Once Gavin and I heard the words “inpatient stay”, we just looked at each other. That meant something to us. After I spent 5 days in the hospital earlier this year for a unrelated health issue, we had an idea of what it was like.
Someone had to watch Rowan. Someone had to do the laundry and the bookkeeping for our personal and small business. Someone had to think of all these things in advance.
Plus, we had just moved.
I made a list. A list in my head and a list on paper. Some days I worked on the list on paper and some days the one in my head.
The one on paper had all sorts of practical tasks. Organize office, wash newborn clothes, finish unpacking, find the missing fitting for the fridge. We all have those lists. The one that reminds us of little tasks we need to accomplish sometime soon. The kind of list that toddlers love to interfere with. Whether or not my son realized, he was the reason I put off that list in favor of the one in my head.
The second list was the one in my head. Watch another Kansas sunset. Have dinner with my parents, brothers, and sister in law one more time. Spend an entire afternoon with Rowan, playing with his toys. Hold him for a nap instead of putting him in his crib. Have a playdate with a good friend and her kids. Go on a last minute Target run to Wichita just for the fun of it. Cuddle with my corgis on the couch no matter how much hair they shed. Spend a weekend in the city with Gavin and eat at all our favorite restaurants.
I did all these. I did some of them twice. It seemed so much more important to store those memories than finish the practical list. I wish I could say that I was simply savoring the memory of our family of three. The scared mother in me was more afraid that I wouldn’t be able to enjoy those things again. Not enjoy those sort of family experiences without thinking back to a possible loss of two more family members. Would I enjoy these same sort of family moments when I came home from the hospital? Would I feel a pang of loss when I looked at my little boy and think of the two that never made it home? Would I hit a wall of postpartum depression and not enjoy anything for a while? Would my son still come running when he saw me after being away from his mother for weeks on end? Would everyone else see those first experiences Rowan would have while I was away?
So many of these questions are unanswered. However, I can answer a couple of them. Yes, Rowan would still come running when he saw me. It wouldn’t be quite the same though. He saw his mother, but he also saw the monitors and tubes attached to my arm and belly. That scared him. He’s not even two. Something was wrong with mommy. She wasn’t at home where she belonged. She couldn’t hold him for very long without having to rest. She couldn’t go outside and play with him. She wasn’t there when he learned new words or skills. She missed many first moments.
There it is. That’s the hardest part of it all. I know God has His hands on my twins. I know God is watching over our health closely and will be by my side no matter what the future holds. However, life isn’t this and that. It’s this or that. In my case, trading first time experiences with my firstborn and instead caring for his baby brothers a hundred miles away. Small sacrifice in order to do what’s best for my family. I could only hope that my sacrifice would pay off and I could bring my littlest boys home.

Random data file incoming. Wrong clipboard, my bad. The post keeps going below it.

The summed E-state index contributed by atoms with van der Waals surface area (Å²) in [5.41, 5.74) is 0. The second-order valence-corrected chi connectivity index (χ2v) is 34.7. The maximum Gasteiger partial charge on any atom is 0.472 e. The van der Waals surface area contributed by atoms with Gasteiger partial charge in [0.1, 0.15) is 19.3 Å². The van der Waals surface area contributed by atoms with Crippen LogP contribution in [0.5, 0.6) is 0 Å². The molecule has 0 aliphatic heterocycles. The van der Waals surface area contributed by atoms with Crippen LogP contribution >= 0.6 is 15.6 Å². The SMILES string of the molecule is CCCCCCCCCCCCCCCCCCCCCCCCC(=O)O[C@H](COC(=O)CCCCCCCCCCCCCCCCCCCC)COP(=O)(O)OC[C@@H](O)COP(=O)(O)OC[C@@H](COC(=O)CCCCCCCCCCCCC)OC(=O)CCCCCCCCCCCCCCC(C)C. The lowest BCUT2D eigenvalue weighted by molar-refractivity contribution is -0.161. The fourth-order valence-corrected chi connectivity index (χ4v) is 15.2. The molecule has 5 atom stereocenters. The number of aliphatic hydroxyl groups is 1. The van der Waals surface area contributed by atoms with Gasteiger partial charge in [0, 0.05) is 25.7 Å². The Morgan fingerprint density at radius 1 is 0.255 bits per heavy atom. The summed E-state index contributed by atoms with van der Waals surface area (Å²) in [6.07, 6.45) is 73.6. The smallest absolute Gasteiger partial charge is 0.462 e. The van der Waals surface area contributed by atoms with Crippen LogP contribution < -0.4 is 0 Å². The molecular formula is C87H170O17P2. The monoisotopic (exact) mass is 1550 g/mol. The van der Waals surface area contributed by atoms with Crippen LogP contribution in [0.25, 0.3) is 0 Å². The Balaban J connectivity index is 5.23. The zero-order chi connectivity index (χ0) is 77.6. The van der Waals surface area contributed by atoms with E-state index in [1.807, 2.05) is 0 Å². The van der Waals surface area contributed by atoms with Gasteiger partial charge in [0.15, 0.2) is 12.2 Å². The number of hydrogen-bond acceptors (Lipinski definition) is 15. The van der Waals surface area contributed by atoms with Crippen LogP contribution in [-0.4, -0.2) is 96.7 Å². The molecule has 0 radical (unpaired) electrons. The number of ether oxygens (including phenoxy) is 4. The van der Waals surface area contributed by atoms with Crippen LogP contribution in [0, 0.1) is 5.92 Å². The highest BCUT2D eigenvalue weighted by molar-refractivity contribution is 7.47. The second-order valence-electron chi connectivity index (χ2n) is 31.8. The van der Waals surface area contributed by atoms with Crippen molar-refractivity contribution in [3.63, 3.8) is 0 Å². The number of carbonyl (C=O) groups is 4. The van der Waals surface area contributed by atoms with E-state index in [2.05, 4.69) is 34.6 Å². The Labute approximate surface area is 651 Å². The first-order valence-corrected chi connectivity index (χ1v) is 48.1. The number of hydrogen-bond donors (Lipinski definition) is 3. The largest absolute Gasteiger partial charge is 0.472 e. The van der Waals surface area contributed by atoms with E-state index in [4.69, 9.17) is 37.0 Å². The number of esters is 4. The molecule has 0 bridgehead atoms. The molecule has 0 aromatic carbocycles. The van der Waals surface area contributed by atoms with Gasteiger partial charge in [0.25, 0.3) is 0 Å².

That’s where the faith part came in. BIG TIME. I was leaving my happy little family for the reason that the doctors told me could prove fatal for my twins if I didn’t leave. I had to give it up to something bigger than my fears. Does that mean that I can watch my son walk away to go home while I sit in a hospital bed, and experience no regret or pain? Absolutely not. It’s incredibly painful and heartbreaking.
It happens on a Sunday usually. My hardworking husband and precious little boy walk in and we have an entire afternoon and evening of cuddles, toys, playing games, and roaming the hospital in a wheelchair. We eat dinner and I give my little boy one too many packs of smarties. It feels good and normal and fulfilling. Then I hug them goodbye one too many times and they walk to the elevator. I hear my son say “Mom?”. My heart breaks all over again.
So many days were spent in preparation of my hospital stay. I googled “long term hospital stay” and read articles of cancer patients who spent months in the hospital at a time, and what they recommended you take to feel more comfortable. I felt so guilty reading those. It happens all the time. People with way worse health issues leave their loved ones for extended periods of time. We accept it as normal because of their diagnosis. It was normal for me to be in the hospital because of my diagnosis. This was all “normal”. It was normal for me to google things and pack up a suitcase with books and magazines and 16 pairs of socks. Even though it was normal to want to be prepared, I didn’t understand that I was a lucky one.
I was luckier than many of the patients I would meet.